Have you ever been to the new Smithsonian Air and Space Museum in Chantilly, Va. near D.C. – the one near Dulles Airport that features the Space Shuttle, the Concorde, the Enola Gay, and a lot more? If you did you may recall that the $15 parking fee is a bit steep. You also may not be aware that your money wasn’t necessarily going to help fund the museum. It was going to help fund the lifestyle of the parking attendants.

Smithsonian visitors unknowingly gave Mr. Meseret Terefe a total of nearly $500,000 over the course of his duties. Two other parking attendants were guilty of the same thing.

I live only a mile from the museum. I went there a lot during his three-year tenure, but fortunately he never got any of my money. That’s because of you’re a local like me, you know that parking is free after 4:00 pm, until when the museum closes at 5:30 pm.

Seems he was “unplugging the electronic vehicle counters installed in the parking booths” or “not handing customers a serialized parking ticket to display” in order to pull off his embezzlement.

Still, it makes one wonder. Couldn’t the management of the Air and Space Museum have been more vigilant over those three years? I mean $500,000 – that’s a heck of a lot of revenue to let go down the drain. Couldn’t someone working there have entertained the possibility that an enterprising parking attendant could theoretically get away with something like that, and that therefore he or she should be monitored for possible discrepancies? Couldn’t someone have done an occasional estimate of the number of cars in the parking lot for a given day, and figure out that revenues were far less than what they should have been?

According to court documents, shortly after Terefe started working there in 2009, Ms. Freweyni Mebrahtu told him he was putting her and others at risk by not stealing, because the number of cars he was reporting was higher than others’ reported numbers. Not long after he got on board with the scheme, one of his managers – who court documents only identify as A.H. – insisted on getting half of the ill-gotten gains. Another participant in the scheme was Ms. Genete Yigzu, who according to a Department of Justice spokesperson has since passed away.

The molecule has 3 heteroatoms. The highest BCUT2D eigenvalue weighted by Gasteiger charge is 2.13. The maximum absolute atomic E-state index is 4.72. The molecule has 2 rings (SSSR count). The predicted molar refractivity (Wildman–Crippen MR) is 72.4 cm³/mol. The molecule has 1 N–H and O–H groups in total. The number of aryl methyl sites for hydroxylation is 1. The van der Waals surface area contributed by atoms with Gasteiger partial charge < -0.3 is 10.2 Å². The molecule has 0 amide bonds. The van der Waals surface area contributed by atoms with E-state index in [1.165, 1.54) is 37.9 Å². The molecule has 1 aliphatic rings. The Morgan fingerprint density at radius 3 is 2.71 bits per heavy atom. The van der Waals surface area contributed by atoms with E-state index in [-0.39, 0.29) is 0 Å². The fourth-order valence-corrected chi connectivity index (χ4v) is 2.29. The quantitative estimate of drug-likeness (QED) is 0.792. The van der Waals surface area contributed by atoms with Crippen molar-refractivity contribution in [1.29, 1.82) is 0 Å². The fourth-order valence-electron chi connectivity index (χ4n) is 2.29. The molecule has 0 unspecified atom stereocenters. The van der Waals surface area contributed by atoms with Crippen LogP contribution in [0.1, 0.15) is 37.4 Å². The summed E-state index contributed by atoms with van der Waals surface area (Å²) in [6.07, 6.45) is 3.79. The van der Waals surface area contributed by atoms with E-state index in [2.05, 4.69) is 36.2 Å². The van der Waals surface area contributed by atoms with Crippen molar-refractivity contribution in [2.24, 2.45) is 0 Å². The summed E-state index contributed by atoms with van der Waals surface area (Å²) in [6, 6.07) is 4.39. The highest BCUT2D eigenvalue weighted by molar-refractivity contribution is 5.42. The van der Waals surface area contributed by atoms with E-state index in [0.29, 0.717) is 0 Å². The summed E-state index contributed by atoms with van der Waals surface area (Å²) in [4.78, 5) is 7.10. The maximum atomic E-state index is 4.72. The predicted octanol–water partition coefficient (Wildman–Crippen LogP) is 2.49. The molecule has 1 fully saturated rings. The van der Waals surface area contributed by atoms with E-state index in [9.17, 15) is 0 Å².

If Terefe noticed that the number of cars he was reporting was significantly higher than those of booths manned by other co-workers, why didn’t anyone at Udvar-Hazy or PMI (the parking contractor) notice that as well?

Rule 1 is to always assume or at least entertain the possibility that anyone accepting cash that doesn’t belong to them may not always act honestly, and that extra efforts should be made to keep tabs on that person or persons.

Carrying out periodic visual car counts, especially using video surveillance footage, and comparing that with the number of reported vehicles should have been a no-brainer. Another mistake was badly designed parking booths. The embezzlers unplugged the vehicle counter whenever they pocketed the cash.

So have redundant vehicle counting mechanisms in place, for starters. Separate the vehicle counters from the booths, as well. Do adequate background checks on workers. Consider moving to a non-cash system, like what Metro did in 2004 after millions of dollars went missing from its lots. And keep better tabs on workers, especially those handling cash.

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BTW the museum is known as the Udvar-Hazy Air and Space Museum. No, Udvar and Hazy aren’t the names of two great scientists who discovered a comet or whatever. Udvar-Hazy is the last name of the main donor to the museum. A pet peeve of mine is that on the nearby highways, signs for the museum state “Udvar – Hazy Air and Space Museum.” First of all the signs have bad punctuation. It should be Udvar-Hazy not Udvar – Hazy. Second of all, except for one of the newer highway signs on the Beltway near Tysons Corner, nowhere do the signs say that it’s the Smithsonian Air and Space Museum. So motorists may be thinking it’s just another air and space museum, not the Smithsonian air and space museum. Talk about poor marketing skills of whoever made the signs,  and of whoever has left the signs that way for the past seven years or however long the museum has been around.

That’s the government for ya.